So, when UGA’s offense is on the field, in the 25 statistics I track, they are “tied” with Auburn’s defense at 12 – 12 – 1 in terms of which team is higher ranked in each category. That seems pretty even, but a deeper examination tips things slightly in the Tiger’s favor. In categories in which UGA outranks Auburn, they are, average, 13 ranks above the Plainsmen. In categories where Auburn has the advantage, the Dawgs average 22 ranks lower than their opponent. To put that in a more concise way: the advantages the Auburn D has are bigger than the advantages the UGA offense has.
When Auburn is holding the ball, this exercise yields a much different result. The Dawg’s defense has consistently outperformed the Tiger’s D: they outrank the Tigers in 24 of 25 statistical categories. The average ranking differential between these two units is also stark. The only statistical advantage the orange and blue have on offense is their ability to prevent havoc, where they are ranked 24 in the nation, far outstripping the Dawgs 74th ranked havoc rate. However, in the other 24 categories, UGA’s defense is out-performing the Auburn offense by an average of 44 ranks. The biggest statistical advantage to UGA here is in defending the explosive pass, where UGA is ranked 4th in the nation, and is facing the 114th most explosive passing attack in the country. It’s not just that UGA’s D has done a better job this year than Auburn’s O; it’s that, statistically, these two units aren’t even in the same zip-code.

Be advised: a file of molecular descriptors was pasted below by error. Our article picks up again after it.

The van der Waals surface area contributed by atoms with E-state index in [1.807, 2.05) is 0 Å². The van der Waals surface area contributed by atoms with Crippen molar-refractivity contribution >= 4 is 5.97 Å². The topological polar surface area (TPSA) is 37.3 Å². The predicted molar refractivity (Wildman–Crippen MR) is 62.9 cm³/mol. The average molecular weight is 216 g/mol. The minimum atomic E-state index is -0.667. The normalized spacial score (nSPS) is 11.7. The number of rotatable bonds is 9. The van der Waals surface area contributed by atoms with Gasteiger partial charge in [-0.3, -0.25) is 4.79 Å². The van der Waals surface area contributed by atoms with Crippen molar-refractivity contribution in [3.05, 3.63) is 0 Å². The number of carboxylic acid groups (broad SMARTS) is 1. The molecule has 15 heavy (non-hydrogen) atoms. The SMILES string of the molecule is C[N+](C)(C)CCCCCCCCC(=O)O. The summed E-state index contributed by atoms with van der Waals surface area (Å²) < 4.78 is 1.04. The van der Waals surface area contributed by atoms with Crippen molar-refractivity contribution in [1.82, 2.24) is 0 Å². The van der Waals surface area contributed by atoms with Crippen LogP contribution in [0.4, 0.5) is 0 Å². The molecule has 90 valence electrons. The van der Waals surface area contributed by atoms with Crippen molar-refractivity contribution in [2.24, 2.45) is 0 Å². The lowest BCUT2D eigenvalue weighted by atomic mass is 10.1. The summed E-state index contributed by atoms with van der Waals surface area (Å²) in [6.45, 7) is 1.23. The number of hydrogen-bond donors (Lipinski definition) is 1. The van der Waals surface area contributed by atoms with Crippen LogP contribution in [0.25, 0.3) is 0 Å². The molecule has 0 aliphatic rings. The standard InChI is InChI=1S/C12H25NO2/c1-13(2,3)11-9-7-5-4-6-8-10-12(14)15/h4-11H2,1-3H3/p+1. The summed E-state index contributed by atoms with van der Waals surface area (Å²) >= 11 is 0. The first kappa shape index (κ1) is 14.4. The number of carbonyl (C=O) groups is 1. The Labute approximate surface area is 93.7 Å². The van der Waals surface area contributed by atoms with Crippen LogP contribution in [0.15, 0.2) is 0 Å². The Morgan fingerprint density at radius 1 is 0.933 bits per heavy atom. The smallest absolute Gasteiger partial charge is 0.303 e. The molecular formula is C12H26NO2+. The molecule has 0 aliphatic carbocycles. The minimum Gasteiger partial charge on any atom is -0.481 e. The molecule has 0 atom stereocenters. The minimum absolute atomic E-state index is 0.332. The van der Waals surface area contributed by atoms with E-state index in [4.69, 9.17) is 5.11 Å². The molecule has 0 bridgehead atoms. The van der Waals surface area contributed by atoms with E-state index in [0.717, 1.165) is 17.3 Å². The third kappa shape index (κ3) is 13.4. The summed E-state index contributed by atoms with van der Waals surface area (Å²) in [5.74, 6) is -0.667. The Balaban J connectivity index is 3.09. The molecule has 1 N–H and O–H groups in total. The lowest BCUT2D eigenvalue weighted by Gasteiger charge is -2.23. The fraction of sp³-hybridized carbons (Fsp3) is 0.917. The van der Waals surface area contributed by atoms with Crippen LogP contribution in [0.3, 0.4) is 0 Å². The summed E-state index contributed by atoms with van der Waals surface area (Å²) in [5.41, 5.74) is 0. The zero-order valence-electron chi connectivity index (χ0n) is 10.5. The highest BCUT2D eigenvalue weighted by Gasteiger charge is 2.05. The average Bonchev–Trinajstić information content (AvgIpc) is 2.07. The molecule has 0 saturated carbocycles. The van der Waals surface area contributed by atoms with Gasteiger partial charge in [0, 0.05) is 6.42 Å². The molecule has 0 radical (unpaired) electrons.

Barring a rash of turnovers, I’ll be surprised if either team cracks 21 points tomorrow.